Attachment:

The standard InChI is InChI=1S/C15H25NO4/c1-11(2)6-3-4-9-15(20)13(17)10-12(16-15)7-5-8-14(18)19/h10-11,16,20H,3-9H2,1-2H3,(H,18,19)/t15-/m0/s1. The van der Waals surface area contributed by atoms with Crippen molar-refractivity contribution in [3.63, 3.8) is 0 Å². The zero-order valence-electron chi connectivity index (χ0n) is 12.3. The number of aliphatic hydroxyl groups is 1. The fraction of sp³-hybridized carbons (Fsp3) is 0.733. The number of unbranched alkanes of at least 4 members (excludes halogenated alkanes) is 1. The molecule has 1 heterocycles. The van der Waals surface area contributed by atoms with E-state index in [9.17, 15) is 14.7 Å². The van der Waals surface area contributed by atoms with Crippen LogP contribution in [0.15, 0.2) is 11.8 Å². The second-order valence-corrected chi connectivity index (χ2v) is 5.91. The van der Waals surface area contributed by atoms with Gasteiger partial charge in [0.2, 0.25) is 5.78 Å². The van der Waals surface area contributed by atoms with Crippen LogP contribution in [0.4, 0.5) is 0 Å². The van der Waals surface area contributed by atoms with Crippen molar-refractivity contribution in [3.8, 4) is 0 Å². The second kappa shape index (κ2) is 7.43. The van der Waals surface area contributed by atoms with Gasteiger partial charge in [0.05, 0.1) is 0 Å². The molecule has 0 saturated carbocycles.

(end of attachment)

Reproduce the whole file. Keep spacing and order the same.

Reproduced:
The standard InChI is InChI=1S/C15H25NO4/c1-11(2)6-3-4-9-15(20)13(17)10-12(16-15)7-5-8-14(18)19/h10-11,16,20H,3-9H2,1-2H3,(H,18,19)/t15-/m0/s1. The van der Waals surface area contributed by atoms with Crippen molar-refractivity contribution in [3.63, 3.8) is 0 Å². The zero-order valence-electron chi connectivity index (χ0n) is 12.3. The number of aliphatic hydroxyl groups is 1. The fraction of sp³-hybridized carbons (Fsp3) is 0.733. The number of unbranched alkanes of at least 4 members (excludes halogenated alkanes) is 1. The molecule has 1 heterocycles. The van der Waals surface area contributed by atoms with E-state index in [9.17, 15) is 14.7 Å². The van der Waals surface area contributed by atoms with Crippen LogP contribution in [0.15, 0.2) is 11.8 Å². The second-order valence-corrected chi connectivity index (χ2v) is 5.91. The van der Waals surface area contributed by atoms with Gasteiger partial charge in [0.2, 0.25) is 5.78 Å². The van der Waals surface area contributed by atoms with Crippen LogP contribution in [0.4, 0.5) is 0 Å². The van der Waals surface area contributed by atoms with Crippen molar-refractivity contribution in [3.8, 4) is 0 Å². The second kappa shape index (κ2) is 7.43. The van der Waals surface area contributed by atoms with Gasteiger partial charge in [0.05, 0.1) is 0 Å². The molecule has 0 saturated carbocycles.